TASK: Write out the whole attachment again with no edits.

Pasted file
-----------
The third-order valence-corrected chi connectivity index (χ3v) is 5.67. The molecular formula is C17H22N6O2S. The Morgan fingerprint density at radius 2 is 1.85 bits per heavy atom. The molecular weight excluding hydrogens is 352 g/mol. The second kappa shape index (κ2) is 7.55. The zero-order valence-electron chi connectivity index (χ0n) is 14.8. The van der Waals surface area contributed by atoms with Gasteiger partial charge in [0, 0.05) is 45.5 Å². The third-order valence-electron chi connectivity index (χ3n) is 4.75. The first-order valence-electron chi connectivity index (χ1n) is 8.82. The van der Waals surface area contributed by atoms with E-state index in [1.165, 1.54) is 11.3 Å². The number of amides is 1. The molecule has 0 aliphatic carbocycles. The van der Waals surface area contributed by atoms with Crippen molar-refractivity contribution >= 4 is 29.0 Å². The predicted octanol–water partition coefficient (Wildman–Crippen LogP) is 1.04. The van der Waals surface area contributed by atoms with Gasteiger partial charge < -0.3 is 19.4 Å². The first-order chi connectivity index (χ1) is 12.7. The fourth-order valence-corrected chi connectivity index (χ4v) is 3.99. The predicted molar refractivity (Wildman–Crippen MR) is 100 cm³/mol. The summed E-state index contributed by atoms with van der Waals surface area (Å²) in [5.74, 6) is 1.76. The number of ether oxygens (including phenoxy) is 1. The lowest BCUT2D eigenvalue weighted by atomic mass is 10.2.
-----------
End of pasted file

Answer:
The third-order valence-corrected chi connectivity index (χ3v) is 5.67. The molecular formula is C17H22N6O2S. The Morgan fingerprint density at radius 2 is 1.85 bits per heavy atom. The molecular weight excluding hydrogens is 352 g/mol. The second kappa shape index (κ2) is 7.55. The zero-order valence-electron chi connectivity index (χ0n) is 14.8. The van der Waals surface area contributed by atoms with Gasteiger partial charge in [0, 0.05) is 45.5 Å². The third-order valence-electron chi connectivity index (χ3n) is 4.75. The first-order valence-electron chi connectivity index (χ1n) is 8.82. The van der Waals surface area contributed by atoms with E-state index in [1.165, 1.54) is 11.3 Å². The number of amides is 1. The molecule has 0 aliphatic carbocycles. The van der Waals surface area contributed by atoms with Crippen molar-refractivity contribution >= 4 is 29.0 Å². The predicted octanol–water partition coefficient (Wildman–Crippen LogP) is 1.04. The van der Waals surface area contributed by atoms with Gasteiger partial charge < -0.3 is 19.4 Å². The first-order chi connectivity index (χ1) is 12.7. The fourth-order valence-corrected chi connectivity index (χ4v) is 3.99. The predicted molar refractivity (Wildman–Crippen MR) is 100 cm³/mol. The summed E-state index contributed by atoms with van der Waals surface area (Å²) in [5.74, 6) is 1.76. The number of ether oxygens (including phenoxy) is 1. The lowest BCUT2D eigenvalue weighted by atomic mass is 10.2.